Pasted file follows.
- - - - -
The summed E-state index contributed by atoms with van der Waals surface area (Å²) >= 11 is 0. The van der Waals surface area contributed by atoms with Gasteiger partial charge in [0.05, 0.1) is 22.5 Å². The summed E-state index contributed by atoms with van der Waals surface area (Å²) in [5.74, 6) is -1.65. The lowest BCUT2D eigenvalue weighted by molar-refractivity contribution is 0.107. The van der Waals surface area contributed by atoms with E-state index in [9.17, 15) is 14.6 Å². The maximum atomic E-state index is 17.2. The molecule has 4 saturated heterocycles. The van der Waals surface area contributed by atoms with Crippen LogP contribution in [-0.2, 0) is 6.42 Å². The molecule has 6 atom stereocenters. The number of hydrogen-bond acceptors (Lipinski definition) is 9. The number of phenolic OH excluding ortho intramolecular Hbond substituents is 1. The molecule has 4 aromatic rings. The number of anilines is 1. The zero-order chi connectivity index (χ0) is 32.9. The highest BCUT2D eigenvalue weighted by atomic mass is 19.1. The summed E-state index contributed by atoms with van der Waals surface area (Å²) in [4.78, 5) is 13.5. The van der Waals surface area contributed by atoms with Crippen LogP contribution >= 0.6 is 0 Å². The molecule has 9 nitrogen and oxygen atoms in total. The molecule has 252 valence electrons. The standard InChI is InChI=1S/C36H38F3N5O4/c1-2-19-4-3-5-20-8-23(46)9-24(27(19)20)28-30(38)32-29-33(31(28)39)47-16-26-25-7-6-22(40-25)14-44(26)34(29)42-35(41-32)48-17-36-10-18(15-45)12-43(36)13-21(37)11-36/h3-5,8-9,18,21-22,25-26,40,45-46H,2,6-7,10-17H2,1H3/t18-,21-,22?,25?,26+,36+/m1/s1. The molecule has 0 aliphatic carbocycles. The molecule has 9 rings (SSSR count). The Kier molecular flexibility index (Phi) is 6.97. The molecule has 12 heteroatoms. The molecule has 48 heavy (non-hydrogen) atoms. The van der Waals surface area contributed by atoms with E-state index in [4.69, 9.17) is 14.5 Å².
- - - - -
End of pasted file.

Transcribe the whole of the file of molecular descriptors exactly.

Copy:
The summed E-state index contributed by atoms with van der Waals surface area (Å²) >= 11 is 0. The van der Waals surface area contributed by atoms with Gasteiger partial charge in [0.05, 0.1) is 22.5 Å². The summed E-state index contributed by atoms with van der Waals surface area (Å²) in [5.74, 6) is -1.65. The lowest BCUT2D eigenvalue weighted by molar-refractivity contribution is 0.107. The van der Waals surface area contributed by atoms with E-state index in [9.17, 15) is 14.6 Å². The maximum atomic E-state index is 17.2. The molecule has 4 saturated heterocycles. The van der Waals surface area contributed by atoms with Crippen LogP contribution in [-0.2, 0) is 6.42 Å². The molecule has 6 atom stereocenters. The number of hydrogen-bond acceptors (Lipinski definition) is 9. The number of phenolic OH excluding ortho intramolecular Hbond substituents is 1. The molecule has 4 aromatic rings. The number of anilines is 1. The zero-order chi connectivity index (χ0) is 32.9. The highest BCUT2D eigenvalue weighted by atomic mass is 19.1. The summed E-state index contributed by atoms with van der Waals surface area (Å²) in [4.78, 5) is 13.5. The van der Waals surface area contributed by atoms with Crippen LogP contribution >= 0.6 is 0 Å². The molecule has 9 nitrogen and oxygen atoms in total. The molecule has 252 valence electrons. The standard InChI is InChI=1S/C36H38F3N5O4/c1-2-19-4-3-5-20-8-23(46)9-24(27(19)20)28-30(38)32-29-33(31(28)39)47-16-26-25-7-6-22(40-25)14-44(26)34(29)42-35(41-32)48-17-36-10-18(15-45)12-43(36)13-21(37)11-36/h3-5,8-9,18,21-22,25-26,40,45-46H,2,6-7,10-17H2,1H3/t18-,21-,22?,25?,26+,36+/m1/s1. The molecule has 0 aliphatic carbocycles. The molecule has 9 rings (SSSR count). The Kier molecular flexibility index (Phi) is 6.97. The molecule has 12 heteroatoms. The molecule has 48 heavy (non-hydrogen) atoms. The van der Waals surface area contributed by atoms with E-state index in [4.69, 9.17) is 14.5 Å².